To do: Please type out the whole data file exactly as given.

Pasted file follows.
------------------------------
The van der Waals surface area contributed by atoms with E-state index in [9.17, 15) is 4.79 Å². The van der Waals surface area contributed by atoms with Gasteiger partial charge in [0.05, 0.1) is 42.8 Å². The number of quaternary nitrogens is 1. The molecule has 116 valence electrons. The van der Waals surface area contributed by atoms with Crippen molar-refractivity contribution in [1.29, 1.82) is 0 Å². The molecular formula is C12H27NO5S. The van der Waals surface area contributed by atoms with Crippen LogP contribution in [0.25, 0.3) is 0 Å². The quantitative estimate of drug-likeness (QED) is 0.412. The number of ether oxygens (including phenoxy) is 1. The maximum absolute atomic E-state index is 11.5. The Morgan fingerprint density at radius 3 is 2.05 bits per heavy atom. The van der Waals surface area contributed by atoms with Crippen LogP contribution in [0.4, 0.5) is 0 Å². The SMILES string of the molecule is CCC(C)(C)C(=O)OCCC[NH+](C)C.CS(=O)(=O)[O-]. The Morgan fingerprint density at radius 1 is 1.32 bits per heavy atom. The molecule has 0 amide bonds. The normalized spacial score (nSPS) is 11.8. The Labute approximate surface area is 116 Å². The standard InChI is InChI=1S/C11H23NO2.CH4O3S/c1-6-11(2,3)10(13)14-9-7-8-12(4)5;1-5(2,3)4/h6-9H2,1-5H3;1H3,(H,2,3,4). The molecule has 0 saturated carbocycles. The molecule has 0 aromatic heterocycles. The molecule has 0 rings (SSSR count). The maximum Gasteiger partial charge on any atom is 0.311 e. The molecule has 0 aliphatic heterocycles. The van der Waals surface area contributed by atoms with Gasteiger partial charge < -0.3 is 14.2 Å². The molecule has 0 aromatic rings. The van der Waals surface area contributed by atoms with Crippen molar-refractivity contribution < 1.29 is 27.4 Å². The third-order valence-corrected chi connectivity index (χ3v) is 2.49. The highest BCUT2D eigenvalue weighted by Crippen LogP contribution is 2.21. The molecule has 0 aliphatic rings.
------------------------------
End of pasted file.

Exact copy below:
The van der Waals surface area contributed by atoms with E-state index in [9.17, 15) is 4.79 Å². The van der Waals surface area contributed by atoms with Gasteiger partial charge in [0.05, 0.1) is 42.8 Å². The number of quaternary nitrogens is 1. The molecule has 116 valence electrons. The van der Waals surface area contributed by atoms with Crippen molar-refractivity contribution in [1.29, 1.82) is 0 Å². The molecular formula is C12H27NO5S. The van der Waals surface area contributed by atoms with Crippen LogP contribution in [0.25, 0.3) is 0 Å². The quantitative estimate of drug-likeness (QED) is 0.412. The number of ether oxygens (including phenoxy) is 1. The maximum absolute atomic E-state index is 11.5. The Morgan fingerprint density at radius 3 is 2.05 bits per heavy atom. The van der Waals surface area contributed by atoms with Crippen LogP contribution in [0.4, 0.5) is 0 Å². The SMILES string of the molecule is CCC(C)(C)C(=O)OCCC[NH+](C)C.CS(=O)(=O)[O-]. The Morgan fingerprint density at radius 1 is 1.32 bits per heavy atom. The molecule has 0 amide bonds. The normalized spacial score (nSPS) is 11.8. The Labute approximate surface area is 116 Å². The standard InChI is InChI=1S/C11H23NO2.CH4O3S/c1-6-11(2,3)10(13)14-9-7-8-12(4)5;1-5(2,3)4/h6-9H2,1-5H3;1H3,(H,2,3,4). The molecule has 0 saturated carbocycles. The molecule has 0 aromatic heterocycles. The molecule has 0 rings (SSSR count). The maximum Gasteiger partial charge on any atom is 0.311 e. The molecule has 0 aliphatic heterocycles. The van der Waals surface area contributed by atoms with Gasteiger partial charge < -0.3 is 14.2 Å². The molecule has 0 aromatic rings. The van der Waals surface area contributed by atoms with Crippen molar-refractivity contribution < 1.29 is 27.4 Å². The third-order valence-corrected chi connectivity index (χ3v) is 2.49. The highest BCUT2D eigenvalue weighted by Crippen LogP contribution is 2.21. The molecule has 0 aliphatic rings.